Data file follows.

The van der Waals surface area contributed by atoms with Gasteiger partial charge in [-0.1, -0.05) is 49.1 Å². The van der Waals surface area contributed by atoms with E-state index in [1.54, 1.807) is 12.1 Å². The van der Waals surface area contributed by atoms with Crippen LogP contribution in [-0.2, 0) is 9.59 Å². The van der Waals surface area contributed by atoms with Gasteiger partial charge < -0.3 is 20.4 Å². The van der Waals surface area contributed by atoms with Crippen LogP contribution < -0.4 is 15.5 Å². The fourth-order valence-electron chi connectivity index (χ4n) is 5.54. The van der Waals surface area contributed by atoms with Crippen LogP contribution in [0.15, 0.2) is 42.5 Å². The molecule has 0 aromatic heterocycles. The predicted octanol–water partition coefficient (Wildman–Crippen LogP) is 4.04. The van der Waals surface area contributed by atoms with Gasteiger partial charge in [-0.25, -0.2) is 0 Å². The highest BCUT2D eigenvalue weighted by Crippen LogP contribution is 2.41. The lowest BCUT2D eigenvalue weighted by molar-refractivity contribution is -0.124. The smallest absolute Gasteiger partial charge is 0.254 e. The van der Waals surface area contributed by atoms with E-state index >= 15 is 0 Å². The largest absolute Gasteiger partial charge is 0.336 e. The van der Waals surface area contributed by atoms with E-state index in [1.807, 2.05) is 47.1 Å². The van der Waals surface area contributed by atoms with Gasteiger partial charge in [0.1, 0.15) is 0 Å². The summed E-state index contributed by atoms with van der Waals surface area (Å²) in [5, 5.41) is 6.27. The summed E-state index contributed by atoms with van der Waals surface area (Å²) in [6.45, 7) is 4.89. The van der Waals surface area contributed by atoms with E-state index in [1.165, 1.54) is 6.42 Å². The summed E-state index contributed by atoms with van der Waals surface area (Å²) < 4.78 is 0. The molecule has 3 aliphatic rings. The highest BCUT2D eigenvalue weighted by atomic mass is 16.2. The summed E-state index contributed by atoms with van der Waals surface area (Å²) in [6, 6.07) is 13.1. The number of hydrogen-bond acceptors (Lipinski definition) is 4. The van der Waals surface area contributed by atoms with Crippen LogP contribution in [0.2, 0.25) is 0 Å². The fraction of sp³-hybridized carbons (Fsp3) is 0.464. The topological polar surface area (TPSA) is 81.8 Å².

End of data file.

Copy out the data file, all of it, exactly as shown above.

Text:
The van der Waals surface area contributed by atoms with Gasteiger partial charge in [-0.1, -0.05) is 49.1 Å². The van der Waals surface area contributed by atoms with E-state index in [1.54, 1.807) is 12.1 Å². The van der Waals surface area contributed by atoms with Crippen LogP contribution in [-0.2, 0) is 9.59 Å². The van der Waals surface area contributed by atoms with Gasteiger partial charge < -0.3 is 20.4 Å². The van der Waals surface area contributed by atoms with Crippen LogP contribution < -0.4 is 15.5 Å². The fourth-order valence-electron chi connectivity index (χ4n) is 5.54. The van der Waals surface area contributed by atoms with Crippen LogP contribution in [0.15, 0.2) is 42.5 Å². The molecule has 0 aromatic heterocycles. The predicted octanol–water partition coefficient (Wildman–Crippen LogP) is 4.04. The van der Waals surface area contributed by atoms with Gasteiger partial charge in [-0.25, -0.2) is 0 Å². The highest BCUT2D eigenvalue weighted by Crippen LogP contribution is 2.41. The lowest BCUT2D eigenvalue weighted by molar-refractivity contribution is -0.124. The smallest absolute Gasteiger partial charge is 0.254 e. The van der Waals surface area contributed by atoms with E-state index >= 15 is 0 Å². The largest absolute Gasteiger partial charge is 0.336 e. The van der Waals surface area contributed by atoms with E-state index in [1.807, 2.05) is 47.1 Å². The van der Waals surface area contributed by atoms with Gasteiger partial charge in [0.1, 0.15) is 0 Å². The summed E-state index contributed by atoms with van der Waals surface area (Å²) in [5, 5.41) is 6.27. The summed E-state index contributed by atoms with van der Waals surface area (Å²) in [6.45, 7) is 4.89. The van der Waals surface area contributed by atoms with E-state index in [1.165, 1.54) is 6.42 Å². The summed E-state index contributed by atoms with van der Waals surface area (Å²) < 4.78 is 0. The molecule has 3 aliphatic rings. The highest BCUT2D eigenvalue weighted by atomic mass is 16.2. The summed E-state index contributed by atoms with van der Waals surface area (Å²) in [6, 6.07) is 13.1. The number of hydrogen-bond acceptors (Lipinski definition) is 4. The van der Waals surface area contributed by atoms with Crippen LogP contribution in [0.2, 0.25) is 0 Å². The fraction of sp³-hybridized carbons (Fsp3) is 0.464. The topological polar surface area (TPSA) is 81.8 Å².